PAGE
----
NYC Thanksgiving parade 2018: The best parts

Thousands of spectators gathered along the parade route on Thanksgiving Eve to watch the first full parade since last year’s flu outbreak. Under an overcast sky, as an estimated 1.1 million people lined the five-and-a-half mile route to see balloons in progress, as many as 65,000 participants rode special papier-mache snowstorms, chariots and floats. The balloons featuring characters like Kermit the Frog, Snoopy and Spider-Man have been carefully tested to ensure the airborne characters survive the 28-plus hours of weather and wind.

Of course, there was also family viewing for the thousands of people in attendance. From marching bands to collectibles with sweet names like Pillowy and Twinkle the Rainbow, about 80 acts from 15 cities took part in the parade. The event also coincides with the release of the new Pottermore digital books and mobile game from J.K. Rowling, as well as the world’s biggest toy fair.

After catching glimpses of the elaborate floats from floats such as ABC’s The Grinch, the entrance of the route through the narrow, snow-covered streets became exciting — and somewhat festive — again. Everyone, young and old, headed to the sky.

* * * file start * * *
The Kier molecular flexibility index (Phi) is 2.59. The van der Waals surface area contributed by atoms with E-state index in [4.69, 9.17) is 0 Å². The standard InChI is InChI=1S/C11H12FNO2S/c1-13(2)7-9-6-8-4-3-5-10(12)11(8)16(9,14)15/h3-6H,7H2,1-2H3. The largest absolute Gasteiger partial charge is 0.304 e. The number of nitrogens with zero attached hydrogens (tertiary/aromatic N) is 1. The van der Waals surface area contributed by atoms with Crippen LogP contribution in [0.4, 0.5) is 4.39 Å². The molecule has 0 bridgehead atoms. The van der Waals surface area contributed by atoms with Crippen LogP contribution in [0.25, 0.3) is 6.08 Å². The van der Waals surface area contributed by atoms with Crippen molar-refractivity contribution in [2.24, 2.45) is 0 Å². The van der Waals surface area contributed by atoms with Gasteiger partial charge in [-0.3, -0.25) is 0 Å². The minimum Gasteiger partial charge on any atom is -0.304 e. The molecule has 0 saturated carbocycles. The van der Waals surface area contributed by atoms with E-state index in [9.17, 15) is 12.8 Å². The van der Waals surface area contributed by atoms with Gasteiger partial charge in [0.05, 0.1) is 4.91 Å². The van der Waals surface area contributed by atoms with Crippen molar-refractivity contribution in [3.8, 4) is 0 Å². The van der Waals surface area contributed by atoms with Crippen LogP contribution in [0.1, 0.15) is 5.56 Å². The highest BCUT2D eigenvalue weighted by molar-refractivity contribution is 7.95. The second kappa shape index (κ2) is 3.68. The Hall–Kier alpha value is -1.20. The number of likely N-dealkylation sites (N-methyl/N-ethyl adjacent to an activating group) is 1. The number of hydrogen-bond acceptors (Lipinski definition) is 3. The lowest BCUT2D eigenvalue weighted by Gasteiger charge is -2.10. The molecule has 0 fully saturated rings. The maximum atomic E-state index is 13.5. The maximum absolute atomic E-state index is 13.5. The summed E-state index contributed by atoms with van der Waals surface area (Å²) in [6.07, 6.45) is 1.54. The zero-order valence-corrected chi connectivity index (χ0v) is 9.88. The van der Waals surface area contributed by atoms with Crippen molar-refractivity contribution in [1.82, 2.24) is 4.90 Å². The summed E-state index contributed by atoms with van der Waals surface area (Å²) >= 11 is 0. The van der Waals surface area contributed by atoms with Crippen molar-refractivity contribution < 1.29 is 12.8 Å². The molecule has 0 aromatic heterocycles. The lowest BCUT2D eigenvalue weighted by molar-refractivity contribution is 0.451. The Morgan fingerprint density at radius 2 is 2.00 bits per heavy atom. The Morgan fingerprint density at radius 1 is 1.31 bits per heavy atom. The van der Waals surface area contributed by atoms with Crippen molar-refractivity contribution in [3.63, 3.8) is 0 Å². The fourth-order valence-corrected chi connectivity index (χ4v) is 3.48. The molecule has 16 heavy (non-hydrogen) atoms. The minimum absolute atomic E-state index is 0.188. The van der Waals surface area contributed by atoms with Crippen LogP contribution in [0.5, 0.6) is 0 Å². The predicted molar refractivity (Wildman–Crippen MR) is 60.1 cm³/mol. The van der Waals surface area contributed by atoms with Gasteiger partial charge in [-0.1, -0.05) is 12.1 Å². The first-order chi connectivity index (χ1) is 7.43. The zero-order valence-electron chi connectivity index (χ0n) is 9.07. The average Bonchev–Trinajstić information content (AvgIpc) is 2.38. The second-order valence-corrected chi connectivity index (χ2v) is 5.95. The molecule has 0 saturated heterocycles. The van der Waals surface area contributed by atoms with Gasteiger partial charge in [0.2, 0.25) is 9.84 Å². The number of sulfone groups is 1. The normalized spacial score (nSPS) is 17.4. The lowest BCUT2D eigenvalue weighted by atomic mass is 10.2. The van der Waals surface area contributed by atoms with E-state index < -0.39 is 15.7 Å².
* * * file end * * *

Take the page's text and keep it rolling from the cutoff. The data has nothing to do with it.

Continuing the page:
Donald Trump has been a hot topic at the parade this year. The President spent yesterday at his Mar-a-Lago resort in Florida, watching Army’s The Fighting Jackal beat Navy and chatting about divinity with Satan himself. But early reports from the parade indicate that the New York gubernatorial election was also an issue for those in attendance.

At the top of the parade route, NBC’s Brian Williams was met with a mix of applause and boos as he returned to NBC after two years. But, the audience seemed to appreciate the epic turkey being represented by a turkey high atop a 42-foot truck with the words #52DaysofCommunityColors and #ProudToDineTogether painted on its side.

Before the parade, NBC News reported on the issues that arose over the security, including debris flying into crowds, which were kept during the year from all that was once a celebration of the holiday. And, while the messages were all about traditional values, even conservative commentator Sean Hannity tried to wrap the parade around religion.

However, the crowd’s feelings were positive, and for many it may have been the highlight of a long year of work on the job. The Thanksgiving holiday is already stressful enough, but seeing its grandeur from the sidelines was a moment to cherish.

Read the full story at Fox News.


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